The importance of leadership

By Julian Rathbone, head of charities - Liverpool

Sir Ranulph Fiennes’s fascinating account of a lifetime spent exploring the globe captivated an audience of over 200 guests at the Rathbones-LCVS | United Way charity symposium in the magnificent Council Chamber at Liverpool Town Hall on 7 October 2014.

After leading many expeditions, in which he and his colleagues broke countless records and raised over £16m for charities as well as conducting important scientific experiments, he was the very best person to address the theme of ‘Leadership – pushing the boundaries’.

Described by the Guinness Book of Records as “the greatest living explorer”, Sir Ranulph alternately provoked shock with photos of the extreme physical effects of polar exploration and great laughter with his dead-pan, but extremely amusing, stories of how he and his colleagues coped with the extreme challenges of exploring earth’s last frontiers.

It is impossible to relate such a fascinating hour in a few paragraphs, but Sir Ranulph identified some key leadership skills. One is to select people with the right motivation as skills can be taught, but commitment cannot. He had often come close to giving up, but had been driven on by his faith and a desire not to disappoint his grandfather and his father, who was killed in the Second World War shortly before he was born.

He also said it was sometimes necessary to be a dictator as your experience gives you the authority to take decisions, but at other times one has to be democratic. He cited the Arab saying that “God gave you two ears and one tongue, so it is better to listen than to talk.” Asked if the humour so evident in his talk had helped in leading expeditions, he said that it was often very hard to summon it up at times of extreme hunger or discomfort.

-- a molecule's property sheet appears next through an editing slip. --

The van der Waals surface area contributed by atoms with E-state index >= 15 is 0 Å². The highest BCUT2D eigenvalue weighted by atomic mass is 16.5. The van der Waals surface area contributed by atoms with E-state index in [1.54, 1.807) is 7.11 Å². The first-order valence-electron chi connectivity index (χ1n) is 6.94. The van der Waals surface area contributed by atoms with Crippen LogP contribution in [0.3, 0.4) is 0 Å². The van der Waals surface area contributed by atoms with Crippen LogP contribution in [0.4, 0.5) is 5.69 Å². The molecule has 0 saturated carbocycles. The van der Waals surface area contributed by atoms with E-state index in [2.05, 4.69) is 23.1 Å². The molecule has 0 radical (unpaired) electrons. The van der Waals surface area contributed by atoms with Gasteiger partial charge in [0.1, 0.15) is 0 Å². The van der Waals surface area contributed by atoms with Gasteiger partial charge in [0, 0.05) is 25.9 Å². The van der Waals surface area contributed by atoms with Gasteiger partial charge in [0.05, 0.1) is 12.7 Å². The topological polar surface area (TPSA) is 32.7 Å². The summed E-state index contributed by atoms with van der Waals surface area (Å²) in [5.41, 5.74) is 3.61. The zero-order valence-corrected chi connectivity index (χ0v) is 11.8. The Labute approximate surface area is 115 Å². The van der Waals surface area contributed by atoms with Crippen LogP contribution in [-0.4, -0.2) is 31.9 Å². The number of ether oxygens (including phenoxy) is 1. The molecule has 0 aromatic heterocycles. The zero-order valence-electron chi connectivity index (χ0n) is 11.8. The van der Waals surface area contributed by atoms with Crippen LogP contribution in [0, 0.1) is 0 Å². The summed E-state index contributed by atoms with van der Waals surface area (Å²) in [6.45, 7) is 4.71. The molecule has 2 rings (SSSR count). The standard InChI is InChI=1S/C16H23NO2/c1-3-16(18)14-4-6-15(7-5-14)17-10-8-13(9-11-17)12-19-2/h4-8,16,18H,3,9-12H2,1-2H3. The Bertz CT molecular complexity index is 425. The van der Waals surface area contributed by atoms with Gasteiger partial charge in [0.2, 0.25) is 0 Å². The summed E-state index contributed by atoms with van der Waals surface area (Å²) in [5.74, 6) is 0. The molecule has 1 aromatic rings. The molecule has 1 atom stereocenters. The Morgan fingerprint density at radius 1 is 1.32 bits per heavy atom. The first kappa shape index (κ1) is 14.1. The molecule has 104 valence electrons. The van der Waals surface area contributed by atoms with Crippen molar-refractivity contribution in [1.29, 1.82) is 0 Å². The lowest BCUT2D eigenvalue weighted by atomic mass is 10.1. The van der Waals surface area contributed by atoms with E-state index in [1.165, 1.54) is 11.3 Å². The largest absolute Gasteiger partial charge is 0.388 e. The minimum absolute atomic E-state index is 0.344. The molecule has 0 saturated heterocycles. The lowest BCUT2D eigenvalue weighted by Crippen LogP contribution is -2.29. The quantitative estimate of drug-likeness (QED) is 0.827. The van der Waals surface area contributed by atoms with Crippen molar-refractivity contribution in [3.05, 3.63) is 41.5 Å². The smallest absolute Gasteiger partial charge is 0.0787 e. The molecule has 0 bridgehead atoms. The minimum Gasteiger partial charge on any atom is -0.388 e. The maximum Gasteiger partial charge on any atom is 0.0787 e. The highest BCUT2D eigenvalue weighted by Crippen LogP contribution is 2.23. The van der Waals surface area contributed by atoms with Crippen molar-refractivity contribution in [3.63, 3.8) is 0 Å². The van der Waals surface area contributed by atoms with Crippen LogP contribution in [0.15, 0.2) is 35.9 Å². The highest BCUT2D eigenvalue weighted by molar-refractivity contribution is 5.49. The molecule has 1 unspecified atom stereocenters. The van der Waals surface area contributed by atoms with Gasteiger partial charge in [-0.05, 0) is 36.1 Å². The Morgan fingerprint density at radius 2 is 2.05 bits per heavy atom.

His Tansglobe Expedition between 1979 and 1982 was the first and last to circumnavigate the world through both poles. He and his colleague, Charles Burton, were the first men to reach both poles. It is difficult to believe that when Sir Ranulph first crossed the Antarctic, it was still completely unknown to man and hadn’t even been mapped by satellites.

Max Steinberg CBE, CEO of Liverpool Vision, the mayor’s agency to promote business in Liverpool which organised the recent highly-successful International Festival of Business, preceded Sir Ranulph with a thoughtful speech about the need for charities to show entrepreneurship, leadership and bold-thinking. With the pressure on central and local government finances likely to intensify after the election, Max said charities would require a clear vision; strong connections with service users and funding bodies; and the ability to celebrate successes. The last of these would demonstrate the value they create from donations, raising their profiles as well as additional funds for the future.

After being welcomed to the Town Hall by the Lord Mayor of Liverpool, Erica Kemp, the afternoon started with an overview by Rathbones’ chief investment officer, Julian Chillingworth, of Liverpool’s great philanthropists, such as William Rathbone VI, Emma Holt and Lord and Lady Leverhulme. He argued that we should celebrate their modern-day equivalents in the US and UK, such as Bill and Melinda Gates, Warren Buffett, J.K. Rowling and Sir Ronald Cohen.


Julian then reviewed the issues facing global investors as the Federal Reserve ends its quantitative easing (QE) programme and interest rates start to rise here and in the US. This monetary tightening contrasts with the eurozone, where the European Central Bank is under pressure to use QE, and the radical package of measures that the Japanese government has introduced to stimulate its economy. With such divergence, he believes country selection will play a bigger part in investment success in 2015 than for some years.

The afternoon was very ably chaired by Jenny Stewart, CEO of Liverpool Chamber of Commerce and a trustee of St Joseph’s Hospice Association. Rathbones is very grateful to Jenny for her involvement and to our co-hosts LCVS | United Way, under its new CEO, Tony Okotie. Finally, we would like to thank our guests who made the event so worthwhile. We hope they enjoyed meeting old and new friends in the charity sector over drinks and canapés afterwards.

This is a true record of Ranulph Fiennes speech at Liverpool Town Hall, 7 October 2014.

Julian Rathbone is an Investment Director at Rathbone Investment Management and head of the charities team in Liverpool. To contact Julian, please telephone 0151 236 6666.

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